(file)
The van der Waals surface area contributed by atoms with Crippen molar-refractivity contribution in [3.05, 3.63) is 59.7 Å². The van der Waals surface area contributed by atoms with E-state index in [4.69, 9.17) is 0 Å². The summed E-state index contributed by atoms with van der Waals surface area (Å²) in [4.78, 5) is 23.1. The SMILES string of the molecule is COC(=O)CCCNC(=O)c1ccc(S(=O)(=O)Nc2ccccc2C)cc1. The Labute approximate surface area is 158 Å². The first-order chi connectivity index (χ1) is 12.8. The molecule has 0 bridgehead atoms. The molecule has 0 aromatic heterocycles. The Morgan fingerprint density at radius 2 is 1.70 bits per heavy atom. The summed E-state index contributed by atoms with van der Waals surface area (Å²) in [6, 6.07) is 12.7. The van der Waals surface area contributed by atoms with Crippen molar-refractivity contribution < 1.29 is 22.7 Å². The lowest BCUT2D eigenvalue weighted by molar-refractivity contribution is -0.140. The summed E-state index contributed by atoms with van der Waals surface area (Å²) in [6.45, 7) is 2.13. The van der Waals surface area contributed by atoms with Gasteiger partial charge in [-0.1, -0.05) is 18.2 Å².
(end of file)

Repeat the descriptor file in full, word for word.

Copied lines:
The van der Waals surface area contributed by atoms with Crippen molar-refractivity contribution in [3.05, 3.63) is 59.7 Å². The van der Waals surface area contributed by atoms with E-state index in [4.69, 9.17) is 0 Å². The summed E-state index contributed by atoms with van der Waals surface area (Å²) in [4.78, 5) is 23.1. The SMILES string of the molecule is COC(=O)CCCNC(=O)c1ccc(S(=O)(=O)Nc2ccccc2C)cc1. The Labute approximate surface area is 158 Å². The first-order chi connectivity index (χ1) is 12.8. The molecule has 0 bridgehead atoms. The molecule has 0 aromatic heterocycles. The Morgan fingerprint density at radius 2 is 1.70 bits per heavy atom. The summed E-state index contributed by atoms with van der Waals surface area (Å²) in [6, 6.07) is 12.7. The van der Waals surface area contributed by atoms with Crippen molar-refractivity contribution < 1.29 is 22.7 Å². The lowest BCUT2D eigenvalue weighted by molar-refractivity contribution is -0.140. The summed E-state index contributed by atoms with van der Waals surface area (Å²) in [6.45, 7) is 2.13. The van der Waals surface area contributed by atoms with Gasteiger partial charge in [-0.1, -0.05) is 18.2 Å².